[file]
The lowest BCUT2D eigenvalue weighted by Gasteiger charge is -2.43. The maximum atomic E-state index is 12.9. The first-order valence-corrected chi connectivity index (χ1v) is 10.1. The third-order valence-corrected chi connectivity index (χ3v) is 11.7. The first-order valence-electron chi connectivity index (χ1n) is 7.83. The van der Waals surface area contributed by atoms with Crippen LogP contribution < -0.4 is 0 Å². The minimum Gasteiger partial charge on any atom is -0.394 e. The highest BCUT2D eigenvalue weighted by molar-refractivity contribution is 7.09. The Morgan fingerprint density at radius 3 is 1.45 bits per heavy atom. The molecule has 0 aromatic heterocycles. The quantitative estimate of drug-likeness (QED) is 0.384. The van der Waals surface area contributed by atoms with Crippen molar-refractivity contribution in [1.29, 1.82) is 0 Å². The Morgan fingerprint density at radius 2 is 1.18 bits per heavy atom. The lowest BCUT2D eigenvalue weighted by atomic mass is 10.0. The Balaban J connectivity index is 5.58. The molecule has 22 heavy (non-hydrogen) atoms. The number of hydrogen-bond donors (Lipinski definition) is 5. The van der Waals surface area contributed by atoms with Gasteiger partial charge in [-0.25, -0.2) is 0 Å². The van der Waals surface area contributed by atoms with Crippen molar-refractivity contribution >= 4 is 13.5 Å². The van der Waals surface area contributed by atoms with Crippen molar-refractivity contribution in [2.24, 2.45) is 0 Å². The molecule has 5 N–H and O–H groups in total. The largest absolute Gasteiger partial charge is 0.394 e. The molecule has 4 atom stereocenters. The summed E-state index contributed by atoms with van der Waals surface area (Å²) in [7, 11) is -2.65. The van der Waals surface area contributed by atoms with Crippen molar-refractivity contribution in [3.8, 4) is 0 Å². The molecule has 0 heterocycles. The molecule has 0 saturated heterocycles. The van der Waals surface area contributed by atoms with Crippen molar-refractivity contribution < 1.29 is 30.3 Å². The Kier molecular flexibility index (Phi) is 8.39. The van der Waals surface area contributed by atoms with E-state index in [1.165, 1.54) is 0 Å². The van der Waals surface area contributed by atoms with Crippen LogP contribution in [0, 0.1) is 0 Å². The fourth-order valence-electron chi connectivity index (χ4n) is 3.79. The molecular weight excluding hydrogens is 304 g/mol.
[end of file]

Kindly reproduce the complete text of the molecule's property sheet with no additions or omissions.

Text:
The lowest BCUT2D eigenvalue weighted by Gasteiger charge is -2.43. The maximum atomic E-state index is 12.9. The first-order valence-corrected chi connectivity index (χ1v) is 10.1. The third-order valence-corrected chi connectivity index (χ3v) is 11.7. The first-order valence-electron chi connectivity index (χ1n) is 7.83. The van der Waals surface area contributed by atoms with Crippen LogP contribution < -0.4 is 0 Å². The minimum Gasteiger partial charge on any atom is -0.394 e. The highest BCUT2D eigenvalue weighted by molar-refractivity contribution is 7.09. The Morgan fingerprint density at radius 3 is 1.45 bits per heavy atom. The molecule has 0 aromatic heterocycles. The quantitative estimate of drug-likeness (QED) is 0.384. The van der Waals surface area contributed by atoms with Crippen molar-refractivity contribution in [1.29, 1.82) is 0 Å². The Morgan fingerprint density at radius 2 is 1.18 bits per heavy atom. The lowest BCUT2D eigenvalue weighted by atomic mass is 10.0. The Balaban J connectivity index is 5.58. The molecule has 22 heavy (non-hydrogen) atoms. The number of hydrogen-bond donors (Lipinski definition) is 5. The van der Waals surface area contributed by atoms with Gasteiger partial charge in [-0.25, -0.2) is 0 Å². The van der Waals surface area contributed by atoms with Crippen molar-refractivity contribution >= 4 is 13.5 Å². The van der Waals surface area contributed by atoms with Crippen molar-refractivity contribution in [2.24, 2.45) is 0 Å². The molecule has 5 N–H and O–H groups in total. The largest absolute Gasteiger partial charge is 0.394 e. The molecule has 4 atom stereocenters. The summed E-state index contributed by atoms with van der Waals surface area (Å²) in [7, 11) is -2.65. The van der Waals surface area contributed by atoms with Crippen molar-refractivity contribution in [3.8, 4) is 0 Å². The molecule has 0 heterocycles. The molecule has 0 saturated heterocycles. The van der Waals surface area contributed by atoms with Crippen molar-refractivity contribution < 1.29 is 30.3 Å². The Kier molecular flexibility index (Phi) is 8.39. The van der Waals surface area contributed by atoms with E-state index in [1.165, 1.54) is 0 Å². The van der Waals surface area contributed by atoms with Crippen LogP contribution in [0, 0.1) is 0 Å². The fourth-order valence-electron chi connectivity index (χ4n) is 3.79. The molecular weight excluding hydrogens is 304 g/mol.